McCurtain County is Oklahoma’s outdoor recreation capital, featuring nearly endless options for your next family vacation—even if you’re sticking to a budget. Whether you paddle the crystal blue waters of Broken Bow Lake, venture into the woods in Beavers Bend State Park, catch trophy trout, or kayak on the region’s rivers, each day here is a different, thrilling adventure.
Located in the Kiamichi Mountains near the Texas state line, McCurtain County is within easy driving distance of Dallas, but feels worlds apart. Whether you stay for a weekend or a week, McCurtain County’s natural surroundings, affordable prices, and remarkable scenery makes it a sound choice for outdoorsy families.
You always have fun fishing with your kids in McCurtain County.
Even if you and your family have never fished before, you can learn in McCurtain County. Local businesses cater to visitors that want to fish on half- and full-day outings. Fish Broken Bow Lake, Lake Hugo, or the Mountain Fork River for a variety of catches. Browse McCurtain County fishing guides to plan your trip.
McCurtain County offers a variety of hiking trails, each with scenic views.
Hiking is one of the best ways to see and explore McCurtain County, but when hiking with the whole family, it can be tough to choose a trail you’ll all love. The Beavers Bend State Park’s David Boren Trail—named for the former Oklahoma governor—solves this problem by offering options that challenge and delight everyone. The Trail is actually a system of multiple trails of varying lengths and difficulty, with the southern 12 miles of the trail running from the low-water dam at the south end of the park all the way up to the Beaver Lodge Nature Trail near the spillway. The trail runs north to south, though keep in mind that it does not loop around to the starting point.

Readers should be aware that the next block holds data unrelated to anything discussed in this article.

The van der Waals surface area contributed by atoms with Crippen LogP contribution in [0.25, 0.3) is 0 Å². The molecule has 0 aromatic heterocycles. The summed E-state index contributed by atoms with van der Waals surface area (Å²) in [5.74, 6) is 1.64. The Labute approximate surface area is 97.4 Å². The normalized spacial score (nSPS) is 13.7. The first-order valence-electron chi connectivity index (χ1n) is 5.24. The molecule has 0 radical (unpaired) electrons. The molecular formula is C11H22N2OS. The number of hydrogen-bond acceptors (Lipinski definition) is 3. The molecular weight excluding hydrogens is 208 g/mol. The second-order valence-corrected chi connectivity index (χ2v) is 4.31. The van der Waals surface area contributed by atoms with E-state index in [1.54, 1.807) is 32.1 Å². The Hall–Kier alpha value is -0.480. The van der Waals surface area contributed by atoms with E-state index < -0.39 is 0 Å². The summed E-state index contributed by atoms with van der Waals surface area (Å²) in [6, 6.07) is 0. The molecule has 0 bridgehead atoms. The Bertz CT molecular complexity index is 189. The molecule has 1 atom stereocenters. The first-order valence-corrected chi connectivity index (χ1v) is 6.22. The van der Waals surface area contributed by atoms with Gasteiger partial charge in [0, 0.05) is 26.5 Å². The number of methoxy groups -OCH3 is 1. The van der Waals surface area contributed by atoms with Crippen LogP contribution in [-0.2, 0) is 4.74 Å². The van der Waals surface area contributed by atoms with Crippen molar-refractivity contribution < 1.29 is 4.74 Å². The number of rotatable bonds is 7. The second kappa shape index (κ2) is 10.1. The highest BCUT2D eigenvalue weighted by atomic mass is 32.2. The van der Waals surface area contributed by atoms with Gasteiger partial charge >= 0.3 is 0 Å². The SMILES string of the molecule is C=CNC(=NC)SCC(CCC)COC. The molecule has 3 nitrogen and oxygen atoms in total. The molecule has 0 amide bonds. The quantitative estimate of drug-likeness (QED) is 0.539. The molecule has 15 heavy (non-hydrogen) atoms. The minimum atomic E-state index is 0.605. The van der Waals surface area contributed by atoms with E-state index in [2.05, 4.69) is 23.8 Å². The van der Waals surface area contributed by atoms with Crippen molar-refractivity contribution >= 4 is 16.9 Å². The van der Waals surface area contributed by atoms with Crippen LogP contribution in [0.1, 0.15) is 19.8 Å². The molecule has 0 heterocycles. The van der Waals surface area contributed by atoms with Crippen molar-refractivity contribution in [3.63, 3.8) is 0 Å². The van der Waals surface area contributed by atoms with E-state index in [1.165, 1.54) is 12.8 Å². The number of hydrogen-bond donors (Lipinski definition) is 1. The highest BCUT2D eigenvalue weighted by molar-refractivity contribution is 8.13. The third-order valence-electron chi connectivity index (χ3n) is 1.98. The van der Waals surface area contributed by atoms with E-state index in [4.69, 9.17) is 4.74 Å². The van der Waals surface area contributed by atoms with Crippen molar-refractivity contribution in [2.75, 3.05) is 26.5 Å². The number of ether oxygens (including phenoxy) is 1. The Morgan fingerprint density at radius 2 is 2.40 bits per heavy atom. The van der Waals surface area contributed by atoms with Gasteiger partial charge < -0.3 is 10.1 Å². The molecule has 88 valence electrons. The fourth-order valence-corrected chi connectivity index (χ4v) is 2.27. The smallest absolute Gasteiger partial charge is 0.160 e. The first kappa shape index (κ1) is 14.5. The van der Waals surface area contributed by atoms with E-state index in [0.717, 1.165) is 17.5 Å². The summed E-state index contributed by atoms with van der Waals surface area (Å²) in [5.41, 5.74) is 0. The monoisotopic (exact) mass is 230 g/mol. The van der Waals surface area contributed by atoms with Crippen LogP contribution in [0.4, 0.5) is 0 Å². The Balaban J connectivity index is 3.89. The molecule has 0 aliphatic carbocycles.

Pick from shorter, one-mile options like The Beaver Lodge Trail, Cedar Bluff Nature Trail, and Beaver Creek Trail. Or, when visiting with kids experienced at hiking, take on the four-mile Skyline Trail. Its stunning views have to be earned as the climb to the top is steep, but the trek is worth it to reach the three-tiered waterfall.
The Forest Heritage Tree Trail in Beavers Bend State Park is another favorite of youngsters. It’s located just outside the Forest Heritage Center Museum, a free museum with wood art kids will love, and also features historical documents, tools, and dioramas. The one-mile loop trail is perfect for your tykes, but does not accommodate strollers, as it’s unpaved and a bit rocky. The loop follows a babbling creek full of tadpoles before ending back at the museum.
Geocaching is like an outdoor scavenger hunt using a GPS device, and as long as you have a GPS, it’s completely free fun. Geocachers use the device to locate where the geocache is, then hit the trails and track it down on foot. Kids love hunting for caches, and it keeps them entertained and happy on hikes.
In Beavers Bend State Park, hundreds of geocaches are waiting to be discovered, and searching for them takes you past sparkling lakes, rivers, and towering trees on the park’s beautiful hiking trails. Before you try to find them all, log on to the Global GPS Cache Hunt and type in zip code 74728 to pull up locations of McCurtain County caches. Ranging in difficulty from easy to hard, every age group will find geocaching challenging and fun.
Fly like a bird nearly 60 feet off the ground through lush forest and across Broken Bow Lake on this two-hour, six-span zip line tour from Rugaru Adventures Zipline. Spans range in length from 300–1100 feet for a total approximate distance of 3,200 feet. All zipliners must weigh 70–250 pounds, and the harness must fit correctly. $75 per person. Open daily from end of May–end of August. Open Friday–Sunday only the rest of the year.
Ready to book your family vacation? Head this way to start planning your next trip around the Beavers Bend.